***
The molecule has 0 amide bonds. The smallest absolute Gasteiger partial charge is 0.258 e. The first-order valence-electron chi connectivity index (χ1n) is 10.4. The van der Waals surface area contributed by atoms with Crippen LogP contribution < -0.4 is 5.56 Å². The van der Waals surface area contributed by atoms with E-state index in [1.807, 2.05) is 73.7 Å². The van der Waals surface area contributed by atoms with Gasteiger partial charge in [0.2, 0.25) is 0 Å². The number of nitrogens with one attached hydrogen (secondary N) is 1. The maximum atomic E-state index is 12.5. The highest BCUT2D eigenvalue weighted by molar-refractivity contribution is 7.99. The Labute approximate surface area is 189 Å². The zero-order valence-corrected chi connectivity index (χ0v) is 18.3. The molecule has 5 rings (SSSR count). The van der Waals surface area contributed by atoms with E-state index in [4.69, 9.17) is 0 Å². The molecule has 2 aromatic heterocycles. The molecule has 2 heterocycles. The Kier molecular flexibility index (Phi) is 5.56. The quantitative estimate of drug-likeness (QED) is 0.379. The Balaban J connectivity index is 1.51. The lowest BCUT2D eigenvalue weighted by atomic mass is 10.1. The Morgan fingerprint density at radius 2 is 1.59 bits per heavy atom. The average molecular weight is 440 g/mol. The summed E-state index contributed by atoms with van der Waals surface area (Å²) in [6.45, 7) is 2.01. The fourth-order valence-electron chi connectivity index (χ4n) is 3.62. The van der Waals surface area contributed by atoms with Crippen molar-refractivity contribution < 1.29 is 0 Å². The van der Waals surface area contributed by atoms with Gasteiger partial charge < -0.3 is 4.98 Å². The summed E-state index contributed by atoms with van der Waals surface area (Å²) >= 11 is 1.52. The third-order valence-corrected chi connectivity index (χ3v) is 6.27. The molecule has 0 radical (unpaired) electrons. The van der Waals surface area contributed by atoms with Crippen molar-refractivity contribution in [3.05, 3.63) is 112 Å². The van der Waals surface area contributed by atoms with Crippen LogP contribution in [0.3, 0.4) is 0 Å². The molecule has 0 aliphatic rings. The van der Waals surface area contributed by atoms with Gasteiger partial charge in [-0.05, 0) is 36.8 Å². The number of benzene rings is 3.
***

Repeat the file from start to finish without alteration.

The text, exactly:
The molecule has 0 amide bonds. The smallest absolute Gasteiger partial charge is 0.258 e. The first-order valence-electron chi connectivity index (χ1n) is 10.4. The van der Waals surface area contributed by atoms with Crippen LogP contribution < -0.4 is 5.56 Å². The van der Waals surface area contributed by atoms with E-state index in [1.807, 2.05) is 73.7 Å². The van der Waals surface area contributed by atoms with Gasteiger partial charge in [0.2, 0.25) is 0 Å². The number of nitrogens with one attached hydrogen (secondary N) is 1. The maximum atomic E-state index is 12.5. The highest BCUT2D eigenvalue weighted by molar-refractivity contribution is 7.99. The Labute approximate surface area is 189 Å². The zero-order valence-corrected chi connectivity index (χ0v) is 18.3. The molecule has 5 rings (SSSR count). The van der Waals surface area contributed by atoms with E-state index in [4.69, 9.17) is 0 Å². The molecule has 2 aromatic heterocycles. The molecule has 2 heterocycles. The Kier molecular flexibility index (Phi) is 5.56. The quantitative estimate of drug-likeness (QED) is 0.379. The Balaban J connectivity index is 1.51. The lowest BCUT2D eigenvalue weighted by atomic mass is 10.1. The Morgan fingerprint density at radius 2 is 1.59 bits per heavy atom. The average molecular weight is 440 g/mol. The summed E-state index contributed by atoms with van der Waals surface area (Å²) in [6.45, 7) is 2.01. The fourth-order valence-electron chi connectivity index (χ4n) is 3.62. The van der Waals surface area contributed by atoms with Crippen molar-refractivity contribution < 1.29 is 0 Å². The van der Waals surface area contributed by atoms with Gasteiger partial charge < -0.3 is 4.98 Å². The summed E-state index contributed by atoms with van der Waals surface area (Å²) >= 11 is 1.52. The third-order valence-corrected chi connectivity index (χ3v) is 6.27. The molecule has 0 radical (unpaired) electrons. The van der Waals surface area contributed by atoms with Crippen molar-refractivity contribution in [3.05, 3.63) is 112 Å². The van der Waals surface area contributed by atoms with Crippen LogP contribution in [0.3, 0.4) is 0 Å². The molecule has 0 aliphatic rings. The van der Waals surface area contributed by atoms with Gasteiger partial charge in [-0.05, 0) is 36.8 Å². The number of benzene rings is 3.